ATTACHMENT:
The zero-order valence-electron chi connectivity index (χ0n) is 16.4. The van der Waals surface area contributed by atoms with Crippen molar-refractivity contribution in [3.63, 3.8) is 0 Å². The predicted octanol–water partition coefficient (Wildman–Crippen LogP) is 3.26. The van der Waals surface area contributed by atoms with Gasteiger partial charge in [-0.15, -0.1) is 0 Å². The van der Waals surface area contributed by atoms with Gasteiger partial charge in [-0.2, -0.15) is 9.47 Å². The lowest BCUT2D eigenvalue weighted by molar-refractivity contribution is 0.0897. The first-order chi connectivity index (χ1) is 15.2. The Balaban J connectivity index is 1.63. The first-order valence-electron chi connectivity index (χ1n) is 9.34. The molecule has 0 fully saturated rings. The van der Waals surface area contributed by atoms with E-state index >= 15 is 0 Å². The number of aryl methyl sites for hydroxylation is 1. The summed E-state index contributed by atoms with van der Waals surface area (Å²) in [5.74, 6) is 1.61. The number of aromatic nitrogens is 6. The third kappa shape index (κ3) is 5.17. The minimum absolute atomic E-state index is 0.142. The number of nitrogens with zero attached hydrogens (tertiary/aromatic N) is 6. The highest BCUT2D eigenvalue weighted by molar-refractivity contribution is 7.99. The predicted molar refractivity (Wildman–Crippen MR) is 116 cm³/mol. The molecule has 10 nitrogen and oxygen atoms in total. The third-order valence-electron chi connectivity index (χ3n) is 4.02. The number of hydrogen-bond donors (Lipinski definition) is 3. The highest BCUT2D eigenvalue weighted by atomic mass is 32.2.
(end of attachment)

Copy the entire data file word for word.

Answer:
The zero-order valence-electron chi connectivity index (χ0n) is 16.4. The van der Waals surface area contributed by atoms with Crippen molar-refractivity contribution in [3.63, 3.8) is 0 Å². The predicted octanol–water partition coefficient (Wildman–Crippen LogP) is 3.26. The van der Waals surface area contributed by atoms with Gasteiger partial charge in [-0.15, -0.1) is 0 Å². The van der Waals surface area contributed by atoms with Gasteiger partial charge in [-0.2, -0.15) is 9.47 Å². The lowest BCUT2D eigenvalue weighted by molar-refractivity contribution is 0.0897. The first-order chi connectivity index (χ1) is 15.2. The Balaban J connectivity index is 1.63. The first-order valence-electron chi connectivity index (χ1n) is 9.34. The molecule has 0 fully saturated rings. The van der Waals surface area contributed by atoms with E-state index >= 15 is 0 Å². The number of aryl methyl sites for hydroxylation is 1. The summed E-state index contributed by atoms with van der Waals surface area (Å²) in [5.74, 6) is 1.61. The number of aromatic nitrogens is 6. The third kappa shape index (κ3) is 5.17. The minimum absolute atomic E-state index is 0.142. The number of nitrogens with zero attached hydrogens (tertiary/aromatic N) is 6. The highest BCUT2D eigenvalue weighted by molar-refractivity contribution is 7.99. The predicted molar refractivity (Wildman–Crippen MR) is 116 cm³/mol. The molecule has 10 nitrogen and oxygen atoms in total. The third-order valence-electron chi connectivity index (χ3n) is 4.02. The number of hydrogen-bond donors (Lipinski definition) is 3. The highest BCUT2D eigenvalue weighted by atomic mass is 32.2.